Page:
Vea la Reporte en Espanol
This report, commissioned by ILRF in Guatemala in 2003, found evidence of the following labor rights violations in summary:
Right to Associate
There were 21 cases of union rights abuses in Guatemala filed before the ILO´s Committee on Freedom of Association between 1994 and 2002.
The Constitution and the Labor Code establish that only Guatemalan-born workers may form or belong to labor unions or their Executive Committees. These dispositions go against Article 2 of ILO Convention 87, which states that there shall be no restrictions or previous authorization required to form or belong to a labor union.
Labor inspectors are prevented from entering companies in conflict, and this makes it impossible for them to reinstate fired workers.
Labor judges require non-unionized workers to first exhaust the direct negotiation procedure, without taking into account that the law only requires this for unionized workers who want to negotiate a collective bargaining agreement. The judges are therefore imposing requirements that are not established in the law.
According to the 2002 Census, one in every 10 Guatemalan children between the ages of 7 and 14 was active in the labor market.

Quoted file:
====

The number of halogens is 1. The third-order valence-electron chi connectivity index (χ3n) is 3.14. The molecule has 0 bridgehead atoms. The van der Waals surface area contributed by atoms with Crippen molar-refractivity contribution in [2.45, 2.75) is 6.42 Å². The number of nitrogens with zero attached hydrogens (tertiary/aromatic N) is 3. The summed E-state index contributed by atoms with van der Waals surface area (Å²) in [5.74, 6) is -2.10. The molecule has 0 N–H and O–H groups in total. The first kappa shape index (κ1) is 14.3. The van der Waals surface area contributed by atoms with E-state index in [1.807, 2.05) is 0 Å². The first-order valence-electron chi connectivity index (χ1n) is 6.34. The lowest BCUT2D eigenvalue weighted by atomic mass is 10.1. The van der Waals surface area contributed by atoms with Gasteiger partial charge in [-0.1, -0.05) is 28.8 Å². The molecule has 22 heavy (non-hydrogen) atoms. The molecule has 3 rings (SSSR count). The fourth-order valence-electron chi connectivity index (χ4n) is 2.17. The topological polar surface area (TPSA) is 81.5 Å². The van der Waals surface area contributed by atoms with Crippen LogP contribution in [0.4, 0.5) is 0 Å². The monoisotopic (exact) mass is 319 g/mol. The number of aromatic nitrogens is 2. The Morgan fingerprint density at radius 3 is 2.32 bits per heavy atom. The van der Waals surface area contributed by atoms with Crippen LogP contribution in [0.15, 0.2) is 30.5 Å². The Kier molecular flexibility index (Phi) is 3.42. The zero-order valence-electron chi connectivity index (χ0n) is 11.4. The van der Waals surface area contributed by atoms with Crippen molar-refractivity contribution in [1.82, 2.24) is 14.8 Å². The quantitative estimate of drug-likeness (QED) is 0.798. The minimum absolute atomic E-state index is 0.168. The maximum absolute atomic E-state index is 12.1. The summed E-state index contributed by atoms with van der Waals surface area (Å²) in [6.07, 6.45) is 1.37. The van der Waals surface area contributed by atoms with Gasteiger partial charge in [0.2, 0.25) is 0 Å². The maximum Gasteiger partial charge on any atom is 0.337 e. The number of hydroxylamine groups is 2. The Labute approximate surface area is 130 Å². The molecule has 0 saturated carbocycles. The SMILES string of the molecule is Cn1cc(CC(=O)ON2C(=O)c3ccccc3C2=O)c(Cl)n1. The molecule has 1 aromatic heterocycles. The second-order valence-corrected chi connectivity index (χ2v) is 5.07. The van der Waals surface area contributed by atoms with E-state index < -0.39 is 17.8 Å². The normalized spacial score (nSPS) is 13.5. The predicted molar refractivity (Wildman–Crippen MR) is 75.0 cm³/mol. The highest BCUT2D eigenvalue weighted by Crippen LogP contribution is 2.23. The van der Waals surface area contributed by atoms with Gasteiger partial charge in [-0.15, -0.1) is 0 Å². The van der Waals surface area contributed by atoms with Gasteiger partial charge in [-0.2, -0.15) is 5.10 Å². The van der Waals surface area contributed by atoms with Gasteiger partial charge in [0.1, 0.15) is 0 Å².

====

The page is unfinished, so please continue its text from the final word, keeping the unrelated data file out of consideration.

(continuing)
The Labor Code establishes the minimum age for employment at 14. However there are exceptions on the prohibition on hiring children, as long as the hiring is done through the minor's legal representatives and the legal representatives receive monetary compensation for the child's work.
In practice these regulations are not complied with, because the State does not have the capacity to enforce them. Thus, there are children under age 14 working in many companies, without the authorization of the General Labor Inspectorate.
Wages, Hours and Working Conditions
Guatemalan businessmen prefer paying fines rather than complying with national legislation on wages and benefits, as the fines are smaller than the actual amount of money they would have to pay for benefits to registered employees.
Companies are not required to register bank accounts in their own names, but instead register them under the names of individuals, in order to avoid embargoes. This makes it virtually impossible to carry out a court sentence.